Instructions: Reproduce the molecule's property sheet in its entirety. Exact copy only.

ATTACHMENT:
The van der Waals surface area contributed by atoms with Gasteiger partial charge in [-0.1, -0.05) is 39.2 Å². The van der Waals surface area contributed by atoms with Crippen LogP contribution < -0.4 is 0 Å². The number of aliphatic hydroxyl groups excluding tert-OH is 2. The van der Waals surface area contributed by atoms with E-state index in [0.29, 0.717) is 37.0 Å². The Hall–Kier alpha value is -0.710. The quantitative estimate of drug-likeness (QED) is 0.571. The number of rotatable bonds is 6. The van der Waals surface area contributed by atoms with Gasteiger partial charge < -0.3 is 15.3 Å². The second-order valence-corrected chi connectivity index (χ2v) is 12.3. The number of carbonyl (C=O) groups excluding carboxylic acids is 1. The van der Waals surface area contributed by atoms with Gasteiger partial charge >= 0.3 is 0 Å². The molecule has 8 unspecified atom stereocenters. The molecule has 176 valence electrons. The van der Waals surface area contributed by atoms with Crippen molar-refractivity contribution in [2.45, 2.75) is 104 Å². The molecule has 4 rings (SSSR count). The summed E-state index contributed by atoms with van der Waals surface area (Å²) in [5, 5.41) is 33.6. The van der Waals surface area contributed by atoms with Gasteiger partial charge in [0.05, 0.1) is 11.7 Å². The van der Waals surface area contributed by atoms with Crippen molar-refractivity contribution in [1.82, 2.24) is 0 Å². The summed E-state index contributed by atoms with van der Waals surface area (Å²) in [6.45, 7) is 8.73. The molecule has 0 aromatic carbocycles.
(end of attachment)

The van der Waals surface area contributed by atoms with Gasteiger partial charge in [-0.1, -0.05) is 39.2 Å². The van der Waals surface area contributed by atoms with Crippen LogP contribution < -0.4 is 0 Å². The number of aliphatic hydroxyl groups excluding tert-OH is 2. The van der Waals surface area contributed by atoms with E-state index in [0.29, 0.717) is 37.0 Å². The Hall–Kier alpha value is -0.710. The quantitative estimate of drug-likeness (QED) is 0.571. The number of rotatable bonds is 6. The van der Waals surface area contributed by atoms with Gasteiger partial charge < -0.3 is 15.3 Å². The second-order valence-corrected chi connectivity index (χ2v) is 12.3. The number of carbonyl (C=O) groups excluding carboxylic acids is 1. The van der Waals surface area contributed by atoms with Gasteiger partial charge >= 0.3 is 0 Å². The molecule has 8 unspecified atom stereocenters. The molecule has 176 valence electrons. The van der Waals surface area contributed by atoms with Crippen molar-refractivity contribution in [2.45, 2.75) is 104 Å². The molecule has 4 rings (SSSR count). The summed E-state index contributed by atoms with van der Waals surface area (Å²) in [5, 5.41) is 33.6. The van der Waals surface area contributed by atoms with Gasteiger partial charge in [0.05, 0.1) is 11.7 Å². The van der Waals surface area contributed by atoms with Crippen molar-refractivity contribution in [1.82, 2.24) is 0 Å². The summed E-state index contributed by atoms with van der Waals surface area (Å²) in [6.45, 7) is 8.73. The molecule has 0 aromatic carbocycles.